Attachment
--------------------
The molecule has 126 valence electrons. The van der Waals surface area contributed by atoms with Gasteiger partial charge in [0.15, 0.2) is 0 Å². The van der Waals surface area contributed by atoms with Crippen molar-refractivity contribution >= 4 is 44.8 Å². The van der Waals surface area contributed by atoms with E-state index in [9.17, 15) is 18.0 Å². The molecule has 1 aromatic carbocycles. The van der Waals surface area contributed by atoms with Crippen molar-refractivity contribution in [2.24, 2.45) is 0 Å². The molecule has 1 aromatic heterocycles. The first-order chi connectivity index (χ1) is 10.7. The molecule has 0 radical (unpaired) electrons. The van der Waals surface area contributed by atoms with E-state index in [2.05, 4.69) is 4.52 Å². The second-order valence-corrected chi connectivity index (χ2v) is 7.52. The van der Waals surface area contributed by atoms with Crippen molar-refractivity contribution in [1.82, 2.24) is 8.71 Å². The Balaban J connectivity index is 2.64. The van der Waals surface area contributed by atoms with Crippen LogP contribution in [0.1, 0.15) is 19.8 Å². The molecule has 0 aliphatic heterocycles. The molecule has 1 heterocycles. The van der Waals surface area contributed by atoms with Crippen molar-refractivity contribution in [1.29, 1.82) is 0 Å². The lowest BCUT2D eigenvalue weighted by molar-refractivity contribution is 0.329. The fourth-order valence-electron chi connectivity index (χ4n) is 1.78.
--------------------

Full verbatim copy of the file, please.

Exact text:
The molecule has 126 valence electrons. The van der Waals surface area contributed by atoms with Gasteiger partial charge in [0.15, 0.2) is 0 Å². The van der Waals surface area contributed by atoms with Crippen molar-refractivity contribution >= 4 is 44.8 Å². The van der Waals surface area contributed by atoms with E-state index in [9.17, 15) is 18.0 Å². The molecule has 1 aromatic carbocycles. The van der Waals surface area contributed by atoms with Crippen molar-refractivity contribution in [2.24, 2.45) is 0 Å². The molecule has 1 aromatic heterocycles. The first-order chi connectivity index (χ1) is 10.7. The molecule has 0 radical (unpaired) electrons. The van der Waals surface area contributed by atoms with E-state index in [2.05, 4.69) is 4.52 Å². The second-order valence-corrected chi connectivity index (χ2v) is 7.52. The van der Waals surface area contributed by atoms with Crippen molar-refractivity contribution in [1.82, 2.24) is 8.71 Å². The Balaban J connectivity index is 2.64. The van der Waals surface area contributed by atoms with Crippen LogP contribution in [0.1, 0.15) is 19.8 Å². The molecule has 0 aliphatic heterocycles. The molecule has 1 heterocycles. The van der Waals surface area contributed by atoms with Crippen molar-refractivity contribution in [1.29, 1.82) is 0 Å². The lowest BCUT2D eigenvalue weighted by molar-refractivity contribution is 0.329. The fourth-order valence-electron chi connectivity index (χ4n) is 1.78.